Yesterday the Financial Times reported that Microsoft has quietly deleted its facial recognition database. More than 10 million images that were reportedly being used by companies to test their facial recognition software has been deleted.
The database known as MS Celeb, was the largest public facial recognition dataset in the world. The data was amassed by scraping images off the web under a Creative Commons license that allows academic reuse of photos. According to Microsoft Research’s paper on the database, it was originally designed to train tools for image captioning and news video analysis.
The existence of this database was revealed by Adam Harvey, a Berlin-based artist and researcher. Harvey’s team investigates the ethics, origins, and individual privacy implications of face recognition image datasets and their role in the expansion of biometric surveillance technologies.
The Financial Times ran an in-depth investigation that revealed that giant tech companies like IBM and Panasonic, and Chinese firms such as SenseTime and Megvii, as well as military researchers, were using the massive database to test their facial recognition software. And now Microsoft has quietly taken MS Celeb down.
“The site was intended for academic purposes,” Microsoft told FT.com, explaining that they had deleted it, because “it was run by an employee that is no longer with Microsoft and has since been removed.”
Microsoft itself has used the data set to train facial recognition algorithms, Mr Harvey’s investigation found.
The company named the data set “Celeb” to indicate that the faces it had scraped were photos of public figures. But Mr Harvey found that the dataset also included several arguably private individuals, including security journalists such as Kim Zetter, Adrian Chen and Shoshana Zuboff, the author of Surveillance Capitalism, and Julie Brill, the former FTC commissioner responsible for protecting consumer privacy.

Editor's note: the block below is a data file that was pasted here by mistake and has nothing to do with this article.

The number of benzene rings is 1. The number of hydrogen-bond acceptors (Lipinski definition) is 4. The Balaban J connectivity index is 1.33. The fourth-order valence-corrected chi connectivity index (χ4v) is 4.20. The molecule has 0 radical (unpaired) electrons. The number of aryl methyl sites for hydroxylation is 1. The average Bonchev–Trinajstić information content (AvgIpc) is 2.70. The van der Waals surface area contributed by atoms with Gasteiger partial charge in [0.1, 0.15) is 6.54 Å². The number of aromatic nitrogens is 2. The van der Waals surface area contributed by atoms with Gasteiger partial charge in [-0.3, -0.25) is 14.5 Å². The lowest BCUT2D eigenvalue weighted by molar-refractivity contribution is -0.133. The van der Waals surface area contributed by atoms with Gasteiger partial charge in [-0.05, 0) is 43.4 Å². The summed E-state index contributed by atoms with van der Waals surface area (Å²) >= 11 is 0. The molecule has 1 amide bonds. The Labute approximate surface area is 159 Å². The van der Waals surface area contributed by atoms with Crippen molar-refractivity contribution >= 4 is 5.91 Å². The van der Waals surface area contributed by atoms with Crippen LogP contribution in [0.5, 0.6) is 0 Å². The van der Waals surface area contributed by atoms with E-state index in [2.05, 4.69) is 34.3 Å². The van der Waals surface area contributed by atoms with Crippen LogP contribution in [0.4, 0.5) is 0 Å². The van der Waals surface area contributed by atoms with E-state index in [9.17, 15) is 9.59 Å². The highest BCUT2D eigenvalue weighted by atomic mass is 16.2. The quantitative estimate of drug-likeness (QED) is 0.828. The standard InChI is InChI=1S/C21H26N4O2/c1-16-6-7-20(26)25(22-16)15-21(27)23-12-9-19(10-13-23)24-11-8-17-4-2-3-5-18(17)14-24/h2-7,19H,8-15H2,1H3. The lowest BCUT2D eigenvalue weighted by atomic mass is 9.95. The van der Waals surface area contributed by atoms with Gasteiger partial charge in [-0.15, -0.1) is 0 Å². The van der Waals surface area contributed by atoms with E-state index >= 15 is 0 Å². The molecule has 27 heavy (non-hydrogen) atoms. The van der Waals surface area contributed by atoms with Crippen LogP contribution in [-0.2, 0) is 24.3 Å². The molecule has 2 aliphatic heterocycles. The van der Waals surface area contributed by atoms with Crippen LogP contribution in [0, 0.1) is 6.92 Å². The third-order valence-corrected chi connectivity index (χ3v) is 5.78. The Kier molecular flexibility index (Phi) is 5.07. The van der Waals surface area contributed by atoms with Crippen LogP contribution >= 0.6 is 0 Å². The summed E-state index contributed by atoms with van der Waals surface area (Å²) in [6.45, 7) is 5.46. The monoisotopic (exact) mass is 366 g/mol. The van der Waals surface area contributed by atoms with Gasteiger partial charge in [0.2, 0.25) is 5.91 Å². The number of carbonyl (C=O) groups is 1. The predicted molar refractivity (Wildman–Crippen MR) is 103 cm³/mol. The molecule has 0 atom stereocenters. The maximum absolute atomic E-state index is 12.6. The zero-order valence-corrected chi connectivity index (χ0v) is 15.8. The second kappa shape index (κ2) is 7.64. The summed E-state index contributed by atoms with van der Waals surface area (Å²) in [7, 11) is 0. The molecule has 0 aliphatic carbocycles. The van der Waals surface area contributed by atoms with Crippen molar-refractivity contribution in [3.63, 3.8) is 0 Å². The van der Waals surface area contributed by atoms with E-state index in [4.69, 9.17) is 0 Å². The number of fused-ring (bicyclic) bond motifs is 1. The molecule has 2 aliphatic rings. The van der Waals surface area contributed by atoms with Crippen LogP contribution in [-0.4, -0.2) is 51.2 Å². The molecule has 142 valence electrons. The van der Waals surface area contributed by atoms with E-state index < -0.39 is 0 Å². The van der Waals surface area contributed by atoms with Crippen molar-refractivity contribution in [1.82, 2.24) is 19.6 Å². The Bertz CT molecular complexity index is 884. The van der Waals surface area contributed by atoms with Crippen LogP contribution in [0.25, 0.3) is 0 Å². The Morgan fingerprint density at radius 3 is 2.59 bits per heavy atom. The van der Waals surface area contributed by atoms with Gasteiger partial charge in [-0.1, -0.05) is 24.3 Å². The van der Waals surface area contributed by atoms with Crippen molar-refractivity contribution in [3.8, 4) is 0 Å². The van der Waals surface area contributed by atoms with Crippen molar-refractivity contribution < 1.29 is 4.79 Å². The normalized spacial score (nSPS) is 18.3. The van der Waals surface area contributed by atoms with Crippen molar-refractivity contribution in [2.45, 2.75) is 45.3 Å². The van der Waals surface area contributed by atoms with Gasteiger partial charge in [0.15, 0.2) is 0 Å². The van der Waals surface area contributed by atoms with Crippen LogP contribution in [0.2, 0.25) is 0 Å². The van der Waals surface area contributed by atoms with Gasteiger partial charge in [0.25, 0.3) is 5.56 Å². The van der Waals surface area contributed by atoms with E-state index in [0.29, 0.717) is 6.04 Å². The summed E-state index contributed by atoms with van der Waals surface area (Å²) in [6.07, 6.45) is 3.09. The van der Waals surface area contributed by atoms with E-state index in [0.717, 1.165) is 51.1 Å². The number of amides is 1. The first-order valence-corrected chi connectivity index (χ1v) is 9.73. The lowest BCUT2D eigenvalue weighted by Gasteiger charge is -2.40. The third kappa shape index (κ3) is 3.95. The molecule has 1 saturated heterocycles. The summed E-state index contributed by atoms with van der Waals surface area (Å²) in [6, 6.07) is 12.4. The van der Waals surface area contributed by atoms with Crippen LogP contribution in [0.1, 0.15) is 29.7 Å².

“Microsoft has exploited the term ‘celebrity’ to include people who merely work online and have a digital identity,” said Mr Harvey. “Many people in the target list are even vocal critics of the very technology Microsoft is using their name and biometric information to build.”
Tech experts have also anticipated that Microsoft might have deleted the data due to the violation of the EU’s General Data Protection Law by continuing to distribute the MS Celeb dataset after the regulations came into effect last year.
But Microsoft said it was not aware of any GDPR implications and that the site had been retired “because the research challenge is over”.
Engadget also reported that after the FT‘s investigation, datasets built by researchers at Duke University and Stanford University were also taken down.
According to Fast Company, last year Microsoft’s president, Brad Smith, spoke about fears of such technology that is creeping into everyday life and eroding our civil liberties along the way. It also turned down a facial recognition contract with California law enforcement on human rights grounds. While it may claim it wants regulation for facial recognition, but it may also want to use facial recognition technology to sell items listed on its grocery app Kroger and has eluded privacy-related scrutiny for years.
Although the database has been deleted, it is still available to researchers and companies that had previously downloaded it. Once the dataset has been posted online, and people download it, it does exist with them.
— Jacksón C Smith (@jacksohne) June 7, 2019
And now that it is completely free from any licensing, rules or controls which Microsoft previously owned. People are posting it on GitHub, hosting the files on Dropbox and Baidu Cloud, and there is no way from stopping them to continue to post it and use it for their own purposes.
Shhhh, tech company cleaning up the crime scene!
Microsoft quietly deletes largest public face recognition data set
(@Stanford and @DukeU follow suit)https://t.co/Ef0PmxQeZo
w/ smart commentary from @mikarv pic.twitter.com/6xPpSeM1bp
— SedaG (@sedyst) June 6, 2019